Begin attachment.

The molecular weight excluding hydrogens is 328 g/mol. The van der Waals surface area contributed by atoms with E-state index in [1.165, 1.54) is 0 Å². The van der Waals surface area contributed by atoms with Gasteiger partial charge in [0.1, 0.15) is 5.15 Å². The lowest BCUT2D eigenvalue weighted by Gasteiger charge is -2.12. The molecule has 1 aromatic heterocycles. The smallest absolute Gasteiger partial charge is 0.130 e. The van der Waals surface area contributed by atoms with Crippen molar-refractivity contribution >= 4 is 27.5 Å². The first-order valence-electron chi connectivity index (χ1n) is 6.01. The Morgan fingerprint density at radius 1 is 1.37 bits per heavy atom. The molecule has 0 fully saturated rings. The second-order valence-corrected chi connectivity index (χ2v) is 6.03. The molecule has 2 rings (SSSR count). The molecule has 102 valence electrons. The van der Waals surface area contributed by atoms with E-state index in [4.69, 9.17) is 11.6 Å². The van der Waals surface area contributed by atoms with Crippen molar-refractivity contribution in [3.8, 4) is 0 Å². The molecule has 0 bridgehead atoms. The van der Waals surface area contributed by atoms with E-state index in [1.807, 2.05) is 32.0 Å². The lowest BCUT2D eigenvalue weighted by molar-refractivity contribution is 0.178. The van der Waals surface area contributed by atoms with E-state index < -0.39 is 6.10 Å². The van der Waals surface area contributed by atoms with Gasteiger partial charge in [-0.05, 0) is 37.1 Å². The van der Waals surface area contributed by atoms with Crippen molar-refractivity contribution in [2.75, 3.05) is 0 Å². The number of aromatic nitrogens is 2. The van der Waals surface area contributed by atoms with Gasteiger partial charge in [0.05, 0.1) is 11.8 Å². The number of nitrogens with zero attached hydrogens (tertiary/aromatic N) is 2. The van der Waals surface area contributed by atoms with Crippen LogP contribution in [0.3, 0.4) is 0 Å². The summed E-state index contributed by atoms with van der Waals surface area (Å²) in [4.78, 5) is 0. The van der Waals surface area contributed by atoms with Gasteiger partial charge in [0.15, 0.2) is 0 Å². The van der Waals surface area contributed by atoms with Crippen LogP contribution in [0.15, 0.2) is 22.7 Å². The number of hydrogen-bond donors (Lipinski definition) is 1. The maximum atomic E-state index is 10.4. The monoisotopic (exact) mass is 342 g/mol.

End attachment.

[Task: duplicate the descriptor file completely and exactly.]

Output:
The molecular weight excluding hydrogens is 328 g/mol. The van der Waals surface area contributed by atoms with E-state index in [1.165, 1.54) is 0 Å². The van der Waals surface area contributed by atoms with Gasteiger partial charge in [0.1, 0.15) is 5.15 Å². The lowest BCUT2D eigenvalue weighted by Gasteiger charge is -2.12. The molecule has 1 aromatic heterocycles. The smallest absolute Gasteiger partial charge is 0.130 e. The van der Waals surface area contributed by atoms with Crippen molar-refractivity contribution >= 4 is 27.5 Å². The first-order valence-electron chi connectivity index (χ1n) is 6.01. The Morgan fingerprint density at radius 1 is 1.37 bits per heavy atom. The molecule has 0 fully saturated rings. The second-order valence-corrected chi connectivity index (χ2v) is 6.03. The molecule has 2 rings (SSSR count). The molecule has 102 valence electrons. The van der Waals surface area contributed by atoms with E-state index in [4.69, 9.17) is 11.6 Å². The van der Waals surface area contributed by atoms with Crippen molar-refractivity contribution in [3.8, 4) is 0 Å². The molecule has 0 bridgehead atoms. The van der Waals surface area contributed by atoms with E-state index in [1.807, 2.05) is 32.0 Å². The lowest BCUT2D eigenvalue weighted by molar-refractivity contribution is 0.178. The van der Waals surface area contributed by atoms with E-state index < -0.39 is 6.10 Å². The van der Waals surface area contributed by atoms with Gasteiger partial charge in [-0.05, 0) is 37.1 Å². The van der Waals surface area contributed by atoms with Crippen molar-refractivity contribution in [2.75, 3.05) is 0 Å². The number of aromatic nitrogens is 2. The van der Waals surface area contributed by atoms with Gasteiger partial charge in [0.05, 0.1) is 11.8 Å². The number of nitrogens with zero attached hydrogens (tertiary/aromatic N) is 2. The van der Waals surface area contributed by atoms with Crippen LogP contribution in [0.3, 0.4) is 0 Å². The summed E-state index contributed by atoms with van der Waals surface area (Å²) in [4.78, 5) is 0. The van der Waals surface area contributed by atoms with Gasteiger partial charge in [0.15, 0.2) is 0 Å². The van der Waals surface area contributed by atoms with Crippen LogP contribution in [0.15, 0.2) is 22.7 Å². The number of hydrogen-bond donors (Lipinski definition) is 1. The maximum atomic E-state index is 10.4. The monoisotopic (exact) mass is 342 g/mol.